Electronic Artist ROB ASTOR Serves Up A Carnival Of Delights On Whimsical New Release YESTERYEAR CLASSICS
ROB ASTOR’s YESTERYEAR CLASSICS Is A Delightful Collection Of Popular Music From The Late 1800s To The Early 1900s
Best known for his New Age, Electronic, and Video Game influenced music, Rob Astor turned his artistic vision to the past to create his newest album YESTERYEAR CLASSICS. Delightfully charming, the selections on this set sound like the music played while riding a merry-go-round at a county fair. The titles are so well known and infectious in their delivery, the listener will find themselves humming along. After all, some of the tracks are so timeless, their very fiber is woven right into the fabric of human DNA.
“There’s a lot of music from that era I think popular culture tends to overlook,” Rob says of his latest effort. “Some of it certainly deserves to be remembered.” YESTERYEAR CLASSICS is like taking a stroll down memory lane.
Every track Rob Astor recorded was well known in their respective time periods (primarily using period instrument sounds), creating glimpses of history. Nostalgia not only surrounds the music, the music entices the listener to study the time frame more carefully, to fully appreciate where it originated and the conditions that inspired it.
More than half of the titles on YESTERYEAR CLASSICS are instantly recognized. Scott Joplin’s “The Entertainer” has to be one of the most beloved songs of all time. Who could possibly forget “Give My Regards To Broadway”? Or the highly unusual melody of “Daisy Bell (A Bicycle Built For Two)”? It’s all in our genome!
Still other tracks have fared well in later decades. “Hello Ma Baby (Telephone Rag)” may best be remembered as the song sung by Michigan J. Frog in a 1950s Warner Bros. cartoon. “I remember seeing it at least a hundred times on Saturday mornings watching the Bug Bunny Show as a kid,” Rob recalls fondly. “Everyone wanted to see the frog sing in front of anyone and make that poor man a fortune.”
Important historical events are also connected to several of the titles on YESTERYEAR CLASSICS. The lament of “When The Lusitania Went Down” marks the point in history where The War To End All Wars (World War I) was in full swing. Civilians were no longer safe from brutal attack. The patriotic anthem “Over There” became a rallying call for the United States to join the European struggle against the oppression of Germany.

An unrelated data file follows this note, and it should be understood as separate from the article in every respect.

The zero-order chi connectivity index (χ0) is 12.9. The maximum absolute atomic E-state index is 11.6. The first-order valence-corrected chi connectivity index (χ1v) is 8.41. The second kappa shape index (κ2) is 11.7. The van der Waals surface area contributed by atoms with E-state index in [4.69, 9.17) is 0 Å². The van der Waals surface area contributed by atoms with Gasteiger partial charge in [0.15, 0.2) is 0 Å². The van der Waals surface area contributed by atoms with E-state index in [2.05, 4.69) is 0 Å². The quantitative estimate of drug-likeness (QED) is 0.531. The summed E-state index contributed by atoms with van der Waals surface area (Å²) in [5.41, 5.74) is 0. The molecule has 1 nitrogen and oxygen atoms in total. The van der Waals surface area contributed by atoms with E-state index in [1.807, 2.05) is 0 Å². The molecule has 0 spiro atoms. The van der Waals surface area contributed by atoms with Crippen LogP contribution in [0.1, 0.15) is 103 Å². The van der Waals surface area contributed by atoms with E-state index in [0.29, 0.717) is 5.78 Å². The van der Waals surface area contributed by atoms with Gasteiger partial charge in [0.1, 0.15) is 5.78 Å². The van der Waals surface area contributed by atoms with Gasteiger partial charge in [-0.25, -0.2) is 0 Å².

Rob Astor also recorded three tracks closely tied to the most famous shipwreck in history, the Titanic. The first, “Eternal Father, Strong To Save” (also known as “The Naval Hymn” and “For Those In Peril On The Sea”), reminds us how much of, and how important, spiritual influences were in music of the past. The other two pieces, “Nearer My God To Thee” and “Songe d’Automne (Dream Of Autumn)” vie for the honor of being the last piece of music performed as the ship sank. The latter, penned by Archibald Joyce, while not represented in filmed versions of the disaster, probably holds a stronger claim as many survivors said this was the last piece of music they heard. The version included on Rob Astor’s YESTERYEAR CLASSICS is downright ghostly, sounding as if it’s bubbling up through water about midway through.
Rounding out the set are varied pleasures in the form of southern charm in “Old Folks At Home (Swanee River)”, rollicking fun in “Bill Bailey, Won’t You Please Come Home?”, burlesque Vaudevillian in “You Made Me Love You (I Didn’t Want To Do It)”, warm orchestration in Irving Berlin’s “Alexander’s Ragtime Band”, and flights of fancy “In My Merry Oldsmobile” and “Come Josephine, In My Flying Machine”.
The cover art, created by Harry Dart circa 1900, reflects the mood of society before the first world war. In retrospect, everyone seemed carefree. People thought they could master anything. They dreamed of a future free of all worries and ailments. So, it’s fitting the picture goes with Rob Astor’s recordings of YESTERYEAR CLASSICS. The carefree spirit returns.